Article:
Nowadays, smart technology is everywhere, including in the cars we drive. Almost every new vehicle comes with advanced technology to prevent accidents and increase safety on the road.
These systems, such as lane departure warnings and automatic emergency braking, can be very helpful to Illinois drivers. However, the features that are meant to protect you and other drivers on the road could also be one of the factors behind the increasing risks of accidents.
How does safety technology increase risk?
The safety features so common in today’s vehicles certainly help drivers avoid accidents, according to the National Highway Traffic Safety Administration (NHTSA). However, they also involve a certain amount of risk.
There are two primary concerns regarding the actual effect these features have in action:
- The features can be distracting: It is possible to grow accustomed to the way these features work, often with flashing lights or noises to alert the driver to risks. However, many drivers report that the features can serve as a distraction that pulls their attention away from the road.
- They give a false sense of security: A 2019 study from AAA found that drivers in vehicles with many of these features were twice as likely to engage in distractions behind the wheel. Whether it was because drivers did not fully understand how these features work or they simply relied too much on them, the technology makes many drivers feel more comfortable taking their attention off the road.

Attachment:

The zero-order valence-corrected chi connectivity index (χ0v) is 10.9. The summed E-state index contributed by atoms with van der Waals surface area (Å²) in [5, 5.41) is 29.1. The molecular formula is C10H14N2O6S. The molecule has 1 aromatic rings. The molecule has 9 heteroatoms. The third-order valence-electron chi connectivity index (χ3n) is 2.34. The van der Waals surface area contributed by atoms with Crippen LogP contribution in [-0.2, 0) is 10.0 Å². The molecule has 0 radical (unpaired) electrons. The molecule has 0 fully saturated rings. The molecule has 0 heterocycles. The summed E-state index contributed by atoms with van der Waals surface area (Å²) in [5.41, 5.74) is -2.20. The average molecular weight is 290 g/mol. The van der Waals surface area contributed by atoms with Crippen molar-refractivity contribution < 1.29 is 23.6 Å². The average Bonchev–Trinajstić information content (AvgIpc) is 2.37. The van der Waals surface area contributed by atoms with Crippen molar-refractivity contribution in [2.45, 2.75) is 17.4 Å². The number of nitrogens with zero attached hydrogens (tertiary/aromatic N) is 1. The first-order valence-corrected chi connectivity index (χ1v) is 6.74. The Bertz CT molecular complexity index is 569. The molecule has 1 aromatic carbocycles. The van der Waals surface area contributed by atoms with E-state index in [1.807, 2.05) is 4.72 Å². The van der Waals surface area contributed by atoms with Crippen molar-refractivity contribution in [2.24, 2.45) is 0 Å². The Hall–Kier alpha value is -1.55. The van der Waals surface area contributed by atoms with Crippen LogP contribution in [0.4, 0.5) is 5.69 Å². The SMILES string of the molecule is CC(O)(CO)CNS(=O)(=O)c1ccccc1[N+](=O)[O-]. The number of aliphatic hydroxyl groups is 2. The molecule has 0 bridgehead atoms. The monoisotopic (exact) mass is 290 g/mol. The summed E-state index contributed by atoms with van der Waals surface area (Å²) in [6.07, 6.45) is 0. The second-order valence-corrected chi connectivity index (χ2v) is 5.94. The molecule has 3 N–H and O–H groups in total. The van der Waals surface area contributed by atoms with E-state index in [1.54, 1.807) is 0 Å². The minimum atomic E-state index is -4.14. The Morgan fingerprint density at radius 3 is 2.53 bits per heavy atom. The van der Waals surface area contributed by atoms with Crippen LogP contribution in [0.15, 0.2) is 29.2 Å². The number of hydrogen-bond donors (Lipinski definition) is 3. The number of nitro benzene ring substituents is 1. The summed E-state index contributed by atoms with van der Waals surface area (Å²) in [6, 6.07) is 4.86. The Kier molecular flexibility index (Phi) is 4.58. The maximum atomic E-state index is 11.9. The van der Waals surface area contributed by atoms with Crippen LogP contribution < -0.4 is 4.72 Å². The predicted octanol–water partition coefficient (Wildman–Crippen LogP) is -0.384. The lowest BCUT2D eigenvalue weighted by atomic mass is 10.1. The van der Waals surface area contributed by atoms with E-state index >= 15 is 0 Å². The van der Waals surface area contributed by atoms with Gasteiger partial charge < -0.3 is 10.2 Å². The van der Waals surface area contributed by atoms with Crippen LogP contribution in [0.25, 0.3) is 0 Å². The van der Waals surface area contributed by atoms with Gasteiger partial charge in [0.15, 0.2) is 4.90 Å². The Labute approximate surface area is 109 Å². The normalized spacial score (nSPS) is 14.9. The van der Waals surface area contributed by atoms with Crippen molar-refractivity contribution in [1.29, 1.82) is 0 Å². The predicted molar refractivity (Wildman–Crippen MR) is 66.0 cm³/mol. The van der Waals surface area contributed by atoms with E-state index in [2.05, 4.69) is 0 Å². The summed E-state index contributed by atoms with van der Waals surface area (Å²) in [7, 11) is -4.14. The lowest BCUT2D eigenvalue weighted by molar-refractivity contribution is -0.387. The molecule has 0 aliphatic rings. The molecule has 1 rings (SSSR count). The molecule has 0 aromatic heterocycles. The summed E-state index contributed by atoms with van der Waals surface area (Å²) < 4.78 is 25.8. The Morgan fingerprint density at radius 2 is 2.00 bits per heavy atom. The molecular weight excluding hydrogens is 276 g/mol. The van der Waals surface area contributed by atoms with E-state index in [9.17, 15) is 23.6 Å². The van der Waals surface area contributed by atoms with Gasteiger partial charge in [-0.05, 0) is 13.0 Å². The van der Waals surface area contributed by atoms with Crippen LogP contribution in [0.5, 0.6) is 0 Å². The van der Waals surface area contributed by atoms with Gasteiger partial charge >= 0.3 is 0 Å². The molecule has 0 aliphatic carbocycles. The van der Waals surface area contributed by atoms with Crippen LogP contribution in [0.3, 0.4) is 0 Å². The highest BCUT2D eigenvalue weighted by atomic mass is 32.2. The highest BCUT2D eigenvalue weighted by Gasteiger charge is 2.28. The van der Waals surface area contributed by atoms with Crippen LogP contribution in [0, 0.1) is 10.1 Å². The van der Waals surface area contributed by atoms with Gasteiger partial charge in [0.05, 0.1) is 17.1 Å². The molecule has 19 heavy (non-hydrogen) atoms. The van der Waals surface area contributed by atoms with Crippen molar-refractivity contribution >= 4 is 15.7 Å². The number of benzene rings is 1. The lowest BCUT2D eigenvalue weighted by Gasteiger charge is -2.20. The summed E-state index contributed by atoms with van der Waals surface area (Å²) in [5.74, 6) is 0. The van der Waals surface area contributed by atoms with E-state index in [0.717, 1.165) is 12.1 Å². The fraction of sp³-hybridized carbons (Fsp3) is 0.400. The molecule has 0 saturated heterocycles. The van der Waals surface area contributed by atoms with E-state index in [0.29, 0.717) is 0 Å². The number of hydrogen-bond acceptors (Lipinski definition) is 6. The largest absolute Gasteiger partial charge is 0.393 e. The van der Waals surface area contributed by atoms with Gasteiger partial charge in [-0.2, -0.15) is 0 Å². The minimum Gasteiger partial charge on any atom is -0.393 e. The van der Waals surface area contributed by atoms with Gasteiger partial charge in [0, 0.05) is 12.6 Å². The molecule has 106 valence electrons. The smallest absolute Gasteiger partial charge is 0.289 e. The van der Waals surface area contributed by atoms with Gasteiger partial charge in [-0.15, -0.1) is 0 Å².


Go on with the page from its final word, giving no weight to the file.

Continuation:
The point of many of these features is to combat distracted driving, but in some cases, it seems to contribute to it.
Remember: Safety features do not replace defensive driving
These tools are the most effective when paired with a defensive driver behind the wheel. It is critical to stay vigilant, so you can stay safe.
Whether or not you have advanced safety features in your vehicle, you should make sure you:
- Plan your trip and your route ahead of time
- Are always aware of your surroundings
- Avoid all distractions, including texting or even eating
- Do not speed, so you have time to react to hazards
Assistive technologies are not a bad thing, but drivers cannot rely too much on them to ensure their safety behind the wheel.